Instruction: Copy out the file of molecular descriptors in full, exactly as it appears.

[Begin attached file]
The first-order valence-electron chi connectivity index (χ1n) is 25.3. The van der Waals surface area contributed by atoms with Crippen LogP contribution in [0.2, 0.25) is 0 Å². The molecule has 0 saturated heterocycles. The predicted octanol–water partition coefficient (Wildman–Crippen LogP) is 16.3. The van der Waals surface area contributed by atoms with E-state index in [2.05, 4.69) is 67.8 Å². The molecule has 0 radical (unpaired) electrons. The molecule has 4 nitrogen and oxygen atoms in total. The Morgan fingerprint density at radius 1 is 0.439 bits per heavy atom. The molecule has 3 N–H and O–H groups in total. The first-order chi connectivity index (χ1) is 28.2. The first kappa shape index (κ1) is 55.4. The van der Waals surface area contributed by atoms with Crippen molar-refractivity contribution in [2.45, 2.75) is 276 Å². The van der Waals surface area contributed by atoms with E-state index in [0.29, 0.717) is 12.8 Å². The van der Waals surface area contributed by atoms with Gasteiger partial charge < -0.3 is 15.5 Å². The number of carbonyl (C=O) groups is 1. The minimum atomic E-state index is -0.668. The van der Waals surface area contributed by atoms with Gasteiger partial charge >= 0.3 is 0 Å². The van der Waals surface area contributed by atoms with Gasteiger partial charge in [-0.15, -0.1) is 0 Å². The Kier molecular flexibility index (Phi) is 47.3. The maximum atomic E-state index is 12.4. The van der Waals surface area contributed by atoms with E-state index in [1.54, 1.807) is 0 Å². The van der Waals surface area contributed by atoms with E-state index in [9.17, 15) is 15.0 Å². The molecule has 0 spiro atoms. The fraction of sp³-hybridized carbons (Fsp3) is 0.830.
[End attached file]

The first-order valence-electron chi connectivity index (χ1n) is 25.3. The van der Waals surface area contributed by atoms with Crippen LogP contribution in [0.2, 0.25) is 0 Å². The molecule has 0 saturated heterocycles. The predicted octanol–water partition coefficient (Wildman–Crippen LogP) is 16.3. The van der Waals surface area contributed by atoms with E-state index in [2.05, 4.69) is 67.8 Å². The molecule has 0 radical (unpaired) electrons. The molecule has 4 nitrogen and oxygen atoms in total. The Morgan fingerprint density at radius 1 is 0.439 bits per heavy atom. The molecule has 3 N–H and O–H groups in total. The first-order chi connectivity index (χ1) is 28.2. The first kappa shape index (κ1) is 55.4. The van der Waals surface area contributed by atoms with Crippen molar-refractivity contribution in [2.45, 2.75) is 276 Å². The van der Waals surface area contributed by atoms with E-state index in [0.29, 0.717) is 12.8 Å². The van der Waals surface area contributed by atoms with Gasteiger partial charge < -0.3 is 15.5 Å². The number of carbonyl (C=O) groups is 1. The minimum atomic E-state index is -0.668. The van der Waals surface area contributed by atoms with Gasteiger partial charge >= 0.3 is 0 Å². The van der Waals surface area contributed by atoms with Gasteiger partial charge in [-0.15, -0.1) is 0 Å². The Kier molecular flexibility index (Phi) is 47.3. The maximum atomic E-state index is 12.4. The van der Waals surface area contributed by atoms with E-state index in [1.54, 1.807) is 0 Å². The van der Waals surface area contributed by atoms with E-state index in [9.17, 15) is 15.0 Å². The molecule has 0 spiro atoms. The fraction of sp³-hybridized carbons (Fsp3) is 0.830.